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Explaining Results of Science Experiments Proves Challenging for Students

June 20, 2012

When testing fourth-, eighth- and twelfth-grade students on their ability to conduct science experiments and thoughtfully explain the results, investigators made three key discoveries that policymakers say may be troubling for future workforce needs. The National Center for Education Statistics Science in Action report found that when using limited data sets, students could make straightforward observations on the data. However, most struggled to explain the results and were challenged by parts of investigations that contained more variables to manipulate or involved strategic decisionmaking.

More than 2,000 students participated in interactive computer task assessments and updated hands-on tasks that involved more open-ended scenarios. These activity-based tasks were administered for the first time as part of the 2009 National Assessment of Educational Progress (NAEP) science assessment. NAEP reported that such tasks require a deeper level of planning, analysis and synthesis thus allowing researchers to understand not only what students know, but how well they are able to reason through complex problems and apply science to real world situations. Topics included predicting how seeds travel, determining what materials make up four metal bars in magnetic properties, and determining what type of plant pigments certain organisms contain.

Researchers made the following three key discoveries from student performances across the tasks:

  • Students were successful in conducting experiments with limited sets of data and making straightforward observations of that data;
  • Students were challenged by investigations that contained more variables to manipulate or involved strategic decision making to collect appropriate data; and,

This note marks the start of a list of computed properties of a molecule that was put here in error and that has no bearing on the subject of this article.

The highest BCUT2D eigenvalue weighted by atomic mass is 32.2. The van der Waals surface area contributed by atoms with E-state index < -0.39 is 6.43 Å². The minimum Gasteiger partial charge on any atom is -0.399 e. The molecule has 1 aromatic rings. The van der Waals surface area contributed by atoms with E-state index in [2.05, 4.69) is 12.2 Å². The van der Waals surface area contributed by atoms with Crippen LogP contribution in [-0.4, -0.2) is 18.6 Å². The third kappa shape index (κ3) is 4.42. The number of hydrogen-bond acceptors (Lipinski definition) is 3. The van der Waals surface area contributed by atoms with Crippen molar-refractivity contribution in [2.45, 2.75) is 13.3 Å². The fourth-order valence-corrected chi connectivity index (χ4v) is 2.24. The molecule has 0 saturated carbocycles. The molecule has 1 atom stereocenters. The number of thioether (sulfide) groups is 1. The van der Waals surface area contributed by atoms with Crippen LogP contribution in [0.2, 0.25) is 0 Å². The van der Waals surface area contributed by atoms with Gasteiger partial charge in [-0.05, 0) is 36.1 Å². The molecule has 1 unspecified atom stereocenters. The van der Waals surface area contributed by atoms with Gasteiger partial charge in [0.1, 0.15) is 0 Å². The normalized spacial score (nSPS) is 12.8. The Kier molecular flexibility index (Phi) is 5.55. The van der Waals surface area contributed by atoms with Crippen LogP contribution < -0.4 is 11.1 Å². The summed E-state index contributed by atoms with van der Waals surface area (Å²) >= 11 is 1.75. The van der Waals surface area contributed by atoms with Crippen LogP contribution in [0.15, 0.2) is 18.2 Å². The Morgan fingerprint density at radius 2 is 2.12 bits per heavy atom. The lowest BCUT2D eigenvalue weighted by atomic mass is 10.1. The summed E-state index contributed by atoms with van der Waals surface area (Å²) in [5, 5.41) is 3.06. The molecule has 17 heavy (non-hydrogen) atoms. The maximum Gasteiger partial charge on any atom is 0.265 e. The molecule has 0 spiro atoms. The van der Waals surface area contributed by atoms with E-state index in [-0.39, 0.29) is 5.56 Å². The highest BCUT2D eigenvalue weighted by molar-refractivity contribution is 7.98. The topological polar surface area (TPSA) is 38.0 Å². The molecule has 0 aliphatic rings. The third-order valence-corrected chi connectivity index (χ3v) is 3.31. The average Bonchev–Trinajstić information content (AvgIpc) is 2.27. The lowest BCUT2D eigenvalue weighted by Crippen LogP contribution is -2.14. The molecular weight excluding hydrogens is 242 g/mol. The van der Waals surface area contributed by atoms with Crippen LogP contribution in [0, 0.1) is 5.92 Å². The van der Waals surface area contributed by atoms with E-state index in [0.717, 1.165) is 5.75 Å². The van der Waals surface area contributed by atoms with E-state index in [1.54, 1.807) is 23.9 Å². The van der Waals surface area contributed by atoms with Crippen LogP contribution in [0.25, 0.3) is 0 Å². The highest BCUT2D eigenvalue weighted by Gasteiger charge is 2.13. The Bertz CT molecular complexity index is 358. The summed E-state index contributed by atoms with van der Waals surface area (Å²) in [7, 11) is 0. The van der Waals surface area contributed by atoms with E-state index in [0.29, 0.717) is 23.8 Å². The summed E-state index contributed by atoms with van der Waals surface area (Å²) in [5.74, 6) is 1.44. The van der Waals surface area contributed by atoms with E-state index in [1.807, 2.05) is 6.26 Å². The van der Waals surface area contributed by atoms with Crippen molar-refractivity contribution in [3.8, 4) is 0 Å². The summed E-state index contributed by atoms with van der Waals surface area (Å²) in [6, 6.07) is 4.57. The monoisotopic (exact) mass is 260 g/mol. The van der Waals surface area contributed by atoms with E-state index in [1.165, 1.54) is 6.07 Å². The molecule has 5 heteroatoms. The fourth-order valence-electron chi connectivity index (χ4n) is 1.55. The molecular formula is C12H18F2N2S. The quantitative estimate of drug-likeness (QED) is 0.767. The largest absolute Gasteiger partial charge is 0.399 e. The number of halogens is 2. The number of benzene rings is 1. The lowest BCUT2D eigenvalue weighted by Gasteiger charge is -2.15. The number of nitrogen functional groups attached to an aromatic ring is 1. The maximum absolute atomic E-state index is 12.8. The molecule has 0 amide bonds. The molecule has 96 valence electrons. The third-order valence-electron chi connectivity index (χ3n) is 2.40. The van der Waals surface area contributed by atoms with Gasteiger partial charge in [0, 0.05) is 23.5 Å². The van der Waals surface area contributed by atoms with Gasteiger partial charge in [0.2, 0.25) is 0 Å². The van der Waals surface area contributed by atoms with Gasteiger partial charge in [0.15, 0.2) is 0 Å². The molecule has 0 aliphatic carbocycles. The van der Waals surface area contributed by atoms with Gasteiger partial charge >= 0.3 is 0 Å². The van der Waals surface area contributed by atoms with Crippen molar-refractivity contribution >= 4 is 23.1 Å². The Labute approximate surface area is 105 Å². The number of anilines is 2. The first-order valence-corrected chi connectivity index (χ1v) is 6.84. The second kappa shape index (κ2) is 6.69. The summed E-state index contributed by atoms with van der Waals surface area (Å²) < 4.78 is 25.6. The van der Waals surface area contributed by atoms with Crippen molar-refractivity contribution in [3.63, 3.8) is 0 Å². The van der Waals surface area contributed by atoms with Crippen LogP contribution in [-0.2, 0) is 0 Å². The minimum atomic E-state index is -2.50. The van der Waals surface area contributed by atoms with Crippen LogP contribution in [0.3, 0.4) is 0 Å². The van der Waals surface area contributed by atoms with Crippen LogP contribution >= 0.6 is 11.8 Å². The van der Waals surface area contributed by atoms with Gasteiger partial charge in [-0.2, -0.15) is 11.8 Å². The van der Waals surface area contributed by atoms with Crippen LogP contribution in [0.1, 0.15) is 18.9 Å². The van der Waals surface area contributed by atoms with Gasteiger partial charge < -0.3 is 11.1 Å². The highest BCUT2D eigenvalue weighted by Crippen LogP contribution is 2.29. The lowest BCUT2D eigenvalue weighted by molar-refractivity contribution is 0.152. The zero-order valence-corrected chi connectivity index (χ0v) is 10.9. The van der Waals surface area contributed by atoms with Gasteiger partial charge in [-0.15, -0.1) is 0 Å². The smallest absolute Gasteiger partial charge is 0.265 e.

• The percentage of students who could select correct conclusions from an investigation was higher than for those students who could select correct conclusions and also explain their results.

The report also looked at results by gender, race and income level when testing students. Findings indicate female students in all three grades scored higher than males on hands-on tasks while males scored higher on traditional paper-and-pencil science assessment. No gender gap existed in interactive computer tasks, however. White and Asian/Pacific Islander students in all three grades scored higher than Black and Hispanic peers in both hands-on and interactive computer tasks and there was an achievement gap at grades 4 and 8 between students from higher- and lower- income families in both tasks.

While science was heavily integrated in daily schoolwork for fourth- and eighth- graders, only about half of twelfth graders reported that they were enrolled in a science course and only 28 percent were writing reports on science projects at least once a week.

The results could be troubling for policymakers and educators working to ensure a competitive U.S. workforce. David Driscoll, chairman of the National Assessment Governing Board, expressed concern that students are only grasping the basics and not doing the higher-level analysis needed to succeed in higher education and compete globally.

The Nation's Report Card Science in Action: Hands-On and Interactive Computer Tasks from the 2009 Science Assessment is available at: http://nces.ed.gov/nationsreportcard/pdf/main2009/2012468.pdf.

stem, education, k-12